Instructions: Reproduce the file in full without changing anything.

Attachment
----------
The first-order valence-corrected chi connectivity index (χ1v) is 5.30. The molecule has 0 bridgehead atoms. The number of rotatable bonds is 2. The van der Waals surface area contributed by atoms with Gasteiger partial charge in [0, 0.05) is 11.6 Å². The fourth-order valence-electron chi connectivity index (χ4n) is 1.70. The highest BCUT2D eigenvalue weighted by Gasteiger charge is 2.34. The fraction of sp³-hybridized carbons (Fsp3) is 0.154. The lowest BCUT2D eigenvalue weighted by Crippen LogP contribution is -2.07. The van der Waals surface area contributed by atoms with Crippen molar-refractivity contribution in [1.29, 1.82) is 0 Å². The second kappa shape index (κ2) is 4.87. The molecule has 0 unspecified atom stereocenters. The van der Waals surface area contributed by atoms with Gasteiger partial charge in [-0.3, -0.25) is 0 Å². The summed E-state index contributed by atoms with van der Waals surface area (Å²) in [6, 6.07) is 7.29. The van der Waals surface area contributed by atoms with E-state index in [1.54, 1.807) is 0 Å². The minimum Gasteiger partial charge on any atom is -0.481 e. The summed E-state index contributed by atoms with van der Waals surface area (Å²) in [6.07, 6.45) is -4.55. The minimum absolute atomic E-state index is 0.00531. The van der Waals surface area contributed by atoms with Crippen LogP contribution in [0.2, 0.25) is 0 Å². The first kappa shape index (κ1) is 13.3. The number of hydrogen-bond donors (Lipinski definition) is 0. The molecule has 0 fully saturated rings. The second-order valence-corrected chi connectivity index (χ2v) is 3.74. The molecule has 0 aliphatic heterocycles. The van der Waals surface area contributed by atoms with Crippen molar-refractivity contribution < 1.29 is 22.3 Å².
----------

The first-order valence-corrected chi connectivity index (χ1v) is 5.30. The molecule has 0 bridgehead atoms. The number of rotatable bonds is 2. The van der Waals surface area contributed by atoms with Gasteiger partial charge in [0, 0.05) is 11.6 Å². The fourth-order valence-electron chi connectivity index (χ4n) is 1.70. The highest BCUT2D eigenvalue weighted by Gasteiger charge is 2.34. The fraction of sp³-hybridized carbons (Fsp3) is 0.154. The lowest BCUT2D eigenvalue weighted by Crippen LogP contribution is -2.07. The van der Waals surface area contributed by atoms with Crippen molar-refractivity contribution in [1.29, 1.82) is 0 Å². The second kappa shape index (κ2) is 4.87. The molecule has 0 unspecified atom stereocenters. The van der Waals surface area contributed by atoms with Gasteiger partial charge in [-0.3, -0.25) is 0 Å². The summed E-state index contributed by atoms with van der Waals surface area (Å²) in [6, 6.07) is 7.29. The van der Waals surface area contributed by atoms with E-state index in [1.54, 1.807) is 0 Å². The minimum Gasteiger partial charge on any atom is -0.481 e. The summed E-state index contributed by atoms with van der Waals surface area (Å²) in [6.07, 6.45) is -4.55. The minimum absolute atomic E-state index is 0.00531. The van der Waals surface area contributed by atoms with Crippen LogP contribution in [0.2, 0.25) is 0 Å². The first kappa shape index (κ1) is 13.3. The number of hydrogen-bond donors (Lipinski definition) is 0. The molecule has 0 fully saturated rings. The second-order valence-corrected chi connectivity index (χ2v) is 3.74. The molecule has 0 aliphatic heterocycles. The van der Waals surface area contributed by atoms with Crippen molar-refractivity contribution < 1.29 is 22.3 Å².